Water sector set to invest £2.7 billion on building back greener

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The water sector will invest £2.7 billion to deliver lasting environmental improvements.

Ofwat, in collaboration with Defra, the Environment Agency, the Drinking Water Inspectorate, and Consumer Council for Water (CCW), has given the go ahead on delivering ‘a broad range of proposals to offer a more resilient, greener and healthier future.’

David Black, Interim Chief Executive at Ofwat, commented on the announcement: “This huge package of investment will help the environment while providing a significant economic stimulus and offer thousands of extra jobs and training opportunities – delivering a boost when it’s needed most.

“I look forward to seeing the companies delivering on this ambition and bringing forward lasting environmental improvements for current and future generations.”

Five water companies – Severn Trent Water, South Staffs Water, South West Water, Thames Water, and United Utilities will invest an extra £793 million, on top of their existing five-year PR19 packages, to help the green economic recovery.

These companies, along with seven others in England, are also bringing forward £1.9 billion worth of investment in additional statutory environment schemes into the 2020-25 period.

The final decision to give the green light on the additional investment is set to allow water companies to take extra action on the most pressing environmental issues.

Severn Trent Water will invest £169 million to make improvements to water quality in 500km of rivers – equivalent to the distance between London and Carlisle.

Severn Trent Water, South West Water and United Utilities will invest £158 million to reduce harm from storm overflows and trial the creation of two new bathing rivers.

In addition, United Utilities and South West Water are set to deliver a range of nature-based solutions in partnership with local stakeholders.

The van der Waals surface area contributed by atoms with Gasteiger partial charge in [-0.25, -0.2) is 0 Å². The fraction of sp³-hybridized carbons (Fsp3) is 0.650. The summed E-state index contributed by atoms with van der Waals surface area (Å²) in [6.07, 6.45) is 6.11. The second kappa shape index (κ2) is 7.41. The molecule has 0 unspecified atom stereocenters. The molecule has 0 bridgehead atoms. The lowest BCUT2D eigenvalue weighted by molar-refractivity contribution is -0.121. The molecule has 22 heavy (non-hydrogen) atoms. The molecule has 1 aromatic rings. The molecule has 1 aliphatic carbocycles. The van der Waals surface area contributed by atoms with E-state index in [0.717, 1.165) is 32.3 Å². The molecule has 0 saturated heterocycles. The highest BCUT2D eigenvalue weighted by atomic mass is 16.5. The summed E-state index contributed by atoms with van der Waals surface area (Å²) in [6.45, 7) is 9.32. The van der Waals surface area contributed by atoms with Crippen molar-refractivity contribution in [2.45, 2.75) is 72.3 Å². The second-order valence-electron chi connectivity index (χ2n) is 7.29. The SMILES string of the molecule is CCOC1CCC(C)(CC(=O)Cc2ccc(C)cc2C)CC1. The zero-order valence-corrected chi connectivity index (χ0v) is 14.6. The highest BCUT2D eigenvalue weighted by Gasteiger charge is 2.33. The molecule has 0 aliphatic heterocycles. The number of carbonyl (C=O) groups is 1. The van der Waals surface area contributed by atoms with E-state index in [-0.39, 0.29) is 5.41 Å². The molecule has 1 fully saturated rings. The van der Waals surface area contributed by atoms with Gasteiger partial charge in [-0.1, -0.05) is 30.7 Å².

Severn Trent Water is set to work closely with local authorities to reduce flooding – developing natural flood management and green urban landscape solutions which will prevent rainwater entering the system in the first place.

Companies will also be taking steps towards reducing their greenhouse gas emissions and towards the goal of net zero.

For example, Severn Trent Water and South Staffs Water are both set to introduce innovative low-carbon ways of treating drinking water, which also have the potential to reduce the use of chemicals.

Two companies are carrying out pilot trials to replace customer-owned supply pipes, including those that are made of lead or are leaking – with benefits of better health outcomes for their customers and potential for reduction in phosphate dosing.

The learning from these schemes is reported to be crucial in informing approaches to deliver water quality improvements and reduce leakage in the future.

Customers are also set also see ‘significant’ benefits from the schemes as Thames Water, Severn Trent Water and South West Water expand their smart metering programmes – helping up to 450,000 customers to manage their water use.

The green recovery final decisions are available on the Ofwat website.